“We are very active in our industry associations,” Jessica continues. “Chris works hard with the A-D board. We are also involved with some of the state agencies, with STAFDA and ISA. When you work in a small community, associations offer you an opportunity to learn from other people. It’s good to hear what other people are doing and to take some of those best practices and bring them back to the ranch.”

More important than industry participation is involvement in charitable work to benefit not just Industrial Supply’s hometown of Salt Lake City, but for every city in which it is established.

“We’ve always been very charitable in the community; that’s one of the things I’m most proud about,” Jessica says. “We are involved on a grass roots level with our local communities as well as with big charitable organizations. We give back quite a bit, in time, resources — and product when it’s needed.”

Those community projects have ranged from supporting the Salt Lake City Symphony, Susan G. Komen for the Cure, the Huntsman Cancer Foundation, the University of Utah, the 2002 U.S. Olympics Skeleton Team, and the Utah Manufacturing Association. Industrial Supply’s leaders are also justifiably proud of their participation in the Utah Food Bank’s nationally recognized campaign to end hunger in Utah.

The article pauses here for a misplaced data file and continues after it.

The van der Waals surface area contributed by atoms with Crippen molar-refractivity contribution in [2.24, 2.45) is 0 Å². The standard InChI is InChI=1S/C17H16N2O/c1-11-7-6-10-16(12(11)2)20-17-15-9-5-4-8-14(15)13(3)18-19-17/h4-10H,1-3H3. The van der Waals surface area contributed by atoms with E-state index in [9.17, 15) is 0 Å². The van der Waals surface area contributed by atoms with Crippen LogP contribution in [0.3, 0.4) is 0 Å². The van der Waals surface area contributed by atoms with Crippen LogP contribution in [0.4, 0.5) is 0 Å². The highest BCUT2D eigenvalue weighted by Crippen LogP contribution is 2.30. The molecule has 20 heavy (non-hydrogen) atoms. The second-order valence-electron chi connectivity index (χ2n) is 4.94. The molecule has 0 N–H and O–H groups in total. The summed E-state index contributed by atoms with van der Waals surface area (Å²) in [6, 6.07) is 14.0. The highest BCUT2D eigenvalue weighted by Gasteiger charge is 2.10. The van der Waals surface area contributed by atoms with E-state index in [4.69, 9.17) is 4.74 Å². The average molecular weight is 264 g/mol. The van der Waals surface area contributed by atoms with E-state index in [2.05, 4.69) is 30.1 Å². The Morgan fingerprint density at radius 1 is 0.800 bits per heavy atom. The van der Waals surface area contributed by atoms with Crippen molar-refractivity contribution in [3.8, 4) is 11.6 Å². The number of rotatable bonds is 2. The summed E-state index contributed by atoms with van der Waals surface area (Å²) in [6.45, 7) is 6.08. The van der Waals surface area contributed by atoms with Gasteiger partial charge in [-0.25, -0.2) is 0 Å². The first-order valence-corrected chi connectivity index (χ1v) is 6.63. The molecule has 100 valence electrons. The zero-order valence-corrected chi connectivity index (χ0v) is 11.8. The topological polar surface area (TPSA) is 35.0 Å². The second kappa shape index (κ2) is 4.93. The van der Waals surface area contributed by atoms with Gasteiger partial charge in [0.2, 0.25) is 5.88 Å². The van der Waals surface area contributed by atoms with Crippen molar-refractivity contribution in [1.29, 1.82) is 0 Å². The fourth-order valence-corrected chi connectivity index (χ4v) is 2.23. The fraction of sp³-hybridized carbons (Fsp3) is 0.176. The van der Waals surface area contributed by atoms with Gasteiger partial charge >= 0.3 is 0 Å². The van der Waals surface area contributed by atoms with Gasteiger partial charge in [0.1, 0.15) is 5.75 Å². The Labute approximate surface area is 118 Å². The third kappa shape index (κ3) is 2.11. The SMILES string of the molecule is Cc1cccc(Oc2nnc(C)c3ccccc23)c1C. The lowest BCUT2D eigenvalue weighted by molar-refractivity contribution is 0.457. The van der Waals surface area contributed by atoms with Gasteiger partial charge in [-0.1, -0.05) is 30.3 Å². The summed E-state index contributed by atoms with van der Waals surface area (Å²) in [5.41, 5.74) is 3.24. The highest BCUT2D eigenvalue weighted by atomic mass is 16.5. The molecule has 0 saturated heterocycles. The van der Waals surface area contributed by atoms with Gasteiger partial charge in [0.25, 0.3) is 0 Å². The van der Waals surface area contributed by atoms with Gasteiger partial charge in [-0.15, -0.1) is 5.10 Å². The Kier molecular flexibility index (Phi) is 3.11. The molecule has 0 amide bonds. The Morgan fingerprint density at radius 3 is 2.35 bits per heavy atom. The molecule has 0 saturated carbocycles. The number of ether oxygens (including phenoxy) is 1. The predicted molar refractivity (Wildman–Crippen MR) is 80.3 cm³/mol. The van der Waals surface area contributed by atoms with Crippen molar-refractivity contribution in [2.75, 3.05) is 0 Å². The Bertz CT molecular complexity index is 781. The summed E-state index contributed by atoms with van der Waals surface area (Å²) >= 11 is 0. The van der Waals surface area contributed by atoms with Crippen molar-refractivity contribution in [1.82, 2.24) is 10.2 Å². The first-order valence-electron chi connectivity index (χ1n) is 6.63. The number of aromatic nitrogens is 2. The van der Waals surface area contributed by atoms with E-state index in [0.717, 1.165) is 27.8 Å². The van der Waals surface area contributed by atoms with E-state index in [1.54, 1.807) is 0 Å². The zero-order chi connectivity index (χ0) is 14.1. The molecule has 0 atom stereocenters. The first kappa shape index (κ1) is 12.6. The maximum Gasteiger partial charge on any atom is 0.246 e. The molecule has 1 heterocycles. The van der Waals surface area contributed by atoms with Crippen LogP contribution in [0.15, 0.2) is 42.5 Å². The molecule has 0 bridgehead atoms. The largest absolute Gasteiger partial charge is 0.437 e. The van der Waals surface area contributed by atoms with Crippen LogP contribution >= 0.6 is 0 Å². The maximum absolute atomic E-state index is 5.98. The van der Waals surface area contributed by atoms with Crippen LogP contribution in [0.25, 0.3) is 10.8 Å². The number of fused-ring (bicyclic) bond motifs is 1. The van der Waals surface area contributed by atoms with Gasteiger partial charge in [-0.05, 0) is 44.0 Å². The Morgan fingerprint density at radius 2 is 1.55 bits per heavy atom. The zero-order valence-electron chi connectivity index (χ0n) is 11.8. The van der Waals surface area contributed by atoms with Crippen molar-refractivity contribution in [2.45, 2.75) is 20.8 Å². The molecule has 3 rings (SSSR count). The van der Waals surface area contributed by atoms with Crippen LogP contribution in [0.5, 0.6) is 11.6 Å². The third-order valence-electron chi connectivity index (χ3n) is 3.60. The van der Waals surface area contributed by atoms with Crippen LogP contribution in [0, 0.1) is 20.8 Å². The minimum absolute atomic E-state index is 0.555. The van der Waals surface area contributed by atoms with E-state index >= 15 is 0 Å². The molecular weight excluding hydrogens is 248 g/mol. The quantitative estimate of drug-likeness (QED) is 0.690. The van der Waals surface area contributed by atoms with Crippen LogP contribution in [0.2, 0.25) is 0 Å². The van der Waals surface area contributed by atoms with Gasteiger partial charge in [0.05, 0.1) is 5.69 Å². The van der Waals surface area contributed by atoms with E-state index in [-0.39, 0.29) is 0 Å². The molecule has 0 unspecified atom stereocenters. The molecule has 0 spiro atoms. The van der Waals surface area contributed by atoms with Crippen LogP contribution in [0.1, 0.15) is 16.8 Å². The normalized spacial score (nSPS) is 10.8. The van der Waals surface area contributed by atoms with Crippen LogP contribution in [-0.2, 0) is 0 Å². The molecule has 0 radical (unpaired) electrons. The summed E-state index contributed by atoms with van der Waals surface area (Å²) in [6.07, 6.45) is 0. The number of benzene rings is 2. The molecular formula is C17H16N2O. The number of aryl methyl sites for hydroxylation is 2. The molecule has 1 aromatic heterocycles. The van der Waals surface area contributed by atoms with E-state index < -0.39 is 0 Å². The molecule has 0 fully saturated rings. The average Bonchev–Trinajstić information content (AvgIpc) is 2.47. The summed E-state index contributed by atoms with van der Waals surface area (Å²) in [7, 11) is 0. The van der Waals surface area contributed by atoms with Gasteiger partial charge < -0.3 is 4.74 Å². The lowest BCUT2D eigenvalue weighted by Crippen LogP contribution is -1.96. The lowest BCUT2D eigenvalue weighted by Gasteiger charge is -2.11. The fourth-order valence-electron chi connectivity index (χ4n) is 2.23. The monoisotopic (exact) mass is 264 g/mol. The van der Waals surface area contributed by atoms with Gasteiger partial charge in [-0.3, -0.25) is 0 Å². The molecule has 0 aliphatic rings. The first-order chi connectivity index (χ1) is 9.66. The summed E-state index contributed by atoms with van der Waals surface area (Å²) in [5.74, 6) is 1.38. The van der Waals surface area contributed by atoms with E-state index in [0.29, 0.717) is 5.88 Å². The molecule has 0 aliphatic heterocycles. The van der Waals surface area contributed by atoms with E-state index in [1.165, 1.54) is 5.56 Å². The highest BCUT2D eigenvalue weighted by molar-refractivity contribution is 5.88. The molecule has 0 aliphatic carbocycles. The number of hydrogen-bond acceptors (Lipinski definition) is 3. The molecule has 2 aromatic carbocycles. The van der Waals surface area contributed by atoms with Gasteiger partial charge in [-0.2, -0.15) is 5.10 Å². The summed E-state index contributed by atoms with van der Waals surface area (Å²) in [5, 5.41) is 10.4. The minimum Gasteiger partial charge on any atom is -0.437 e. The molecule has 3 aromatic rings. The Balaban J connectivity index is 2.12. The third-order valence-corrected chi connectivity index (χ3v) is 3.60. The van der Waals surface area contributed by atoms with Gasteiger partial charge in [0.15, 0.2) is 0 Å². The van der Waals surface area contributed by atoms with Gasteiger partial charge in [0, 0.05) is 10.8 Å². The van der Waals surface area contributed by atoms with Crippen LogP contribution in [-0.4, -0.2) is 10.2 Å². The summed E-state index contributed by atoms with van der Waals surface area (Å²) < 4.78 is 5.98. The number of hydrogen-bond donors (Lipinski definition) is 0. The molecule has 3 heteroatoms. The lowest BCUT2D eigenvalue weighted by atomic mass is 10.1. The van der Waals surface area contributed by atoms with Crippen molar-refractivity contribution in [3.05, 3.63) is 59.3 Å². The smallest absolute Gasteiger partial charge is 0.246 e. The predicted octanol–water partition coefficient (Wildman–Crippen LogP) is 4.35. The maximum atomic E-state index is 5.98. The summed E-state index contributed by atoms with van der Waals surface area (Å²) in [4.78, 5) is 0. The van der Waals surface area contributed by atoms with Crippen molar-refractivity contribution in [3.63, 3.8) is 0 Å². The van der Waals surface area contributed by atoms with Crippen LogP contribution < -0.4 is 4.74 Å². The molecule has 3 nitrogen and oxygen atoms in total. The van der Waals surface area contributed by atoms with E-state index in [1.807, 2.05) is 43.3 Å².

Mind and body: IS has recently converted part of an older warehouse area in the Salt Lake City branch into a well-equipped — and well-utilized — exercise room, with a kitchen and shower facilities. Jessica Yurgaitis teaches a weekly yoga class here. 

Faith, Hope and Charity
“The founder of this company, Rudy Orlob, had a real devotion to the community,” Chris adds. “He helped build the first airport here in Salt Lake City. Being involved is good for business but it’s also good for the community.”

“Jessica’s dad, Phil Thompson, really led the way for us in that regard too. We live here. It’s personal to us and we care about that. Wherever we go as a company, we work hard to be part of that community.”

“Running a business is challenging and difficult,” Randy adds. “When you can do something that matters on those kinds of human terms, that’s pretty good work to do. I think that’s what our company founder would have wanted, and it’s part of the example that we set.”

So how does a company live to be 100? In the simplest terms, by being humble, hardworking, honest, never getting too big for your britches, sticking to what you know but being willing to learn new things, and giving back some of what you get. If the Golden Rule serves as a mission statement for any company, it does for Industrial Supply. CS